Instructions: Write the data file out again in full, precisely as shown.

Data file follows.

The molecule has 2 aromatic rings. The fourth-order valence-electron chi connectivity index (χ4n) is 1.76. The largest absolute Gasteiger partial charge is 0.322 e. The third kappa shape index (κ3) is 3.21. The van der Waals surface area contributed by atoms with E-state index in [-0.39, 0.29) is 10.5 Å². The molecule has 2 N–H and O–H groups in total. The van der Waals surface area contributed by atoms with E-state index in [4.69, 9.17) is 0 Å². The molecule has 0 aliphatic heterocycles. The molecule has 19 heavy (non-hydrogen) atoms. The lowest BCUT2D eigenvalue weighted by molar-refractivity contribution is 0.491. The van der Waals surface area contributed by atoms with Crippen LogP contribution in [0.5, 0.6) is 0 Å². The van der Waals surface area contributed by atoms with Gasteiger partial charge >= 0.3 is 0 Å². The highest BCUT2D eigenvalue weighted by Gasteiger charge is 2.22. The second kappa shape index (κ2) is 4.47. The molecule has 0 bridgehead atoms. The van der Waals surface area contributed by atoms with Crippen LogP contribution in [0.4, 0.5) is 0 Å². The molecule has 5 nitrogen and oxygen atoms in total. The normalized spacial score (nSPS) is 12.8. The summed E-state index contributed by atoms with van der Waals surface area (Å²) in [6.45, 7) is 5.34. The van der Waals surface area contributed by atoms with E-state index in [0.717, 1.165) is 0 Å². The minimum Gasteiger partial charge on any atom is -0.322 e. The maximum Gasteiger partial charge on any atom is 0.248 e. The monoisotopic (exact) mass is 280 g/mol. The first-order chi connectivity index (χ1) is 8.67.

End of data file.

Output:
The molecule has 2 aromatic rings. The fourth-order valence-electron chi connectivity index (χ4n) is 1.76. The largest absolute Gasteiger partial charge is 0.322 e. The third kappa shape index (κ3) is 3.21. The van der Waals surface area contributed by atoms with E-state index in [-0.39, 0.29) is 10.5 Å². The molecule has 2 N–H and O–H groups in total. The van der Waals surface area contributed by atoms with E-state index in [4.69, 9.17) is 0 Å². The molecule has 0 aliphatic heterocycles. The molecule has 19 heavy (non-hydrogen) atoms. The lowest BCUT2D eigenvalue weighted by molar-refractivity contribution is 0.491. The van der Waals surface area contributed by atoms with Crippen LogP contribution in [0.5, 0.6) is 0 Å². The van der Waals surface area contributed by atoms with Gasteiger partial charge >= 0.3 is 0 Å². The highest BCUT2D eigenvalue weighted by Gasteiger charge is 2.22. The second kappa shape index (κ2) is 4.47. The molecule has 0 bridgehead atoms. The van der Waals surface area contributed by atoms with Crippen LogP contribution in [0.4, 0.5) is 0 Å². The molecule has 5 nitrogen and oxygen atoms in total. The normalized spacial score (nSPS) is 12.8. The summed E-state index contributed by atoms with van der Waals surface area (Å²) in [6.45, 7) is 5.34. The van der Waals surface area contributed by atoms with E-state index in [0.717, 1.165) is 0 Å². The minimum Gasteiger partial charge on any atom is -0.322 e. The maximum Gasteiger partial charge on any atom is 0.248 e. The monoisotopic (exact) mass is 280 g/mol. The first-order chi connectivity index (χ1) is 8.67.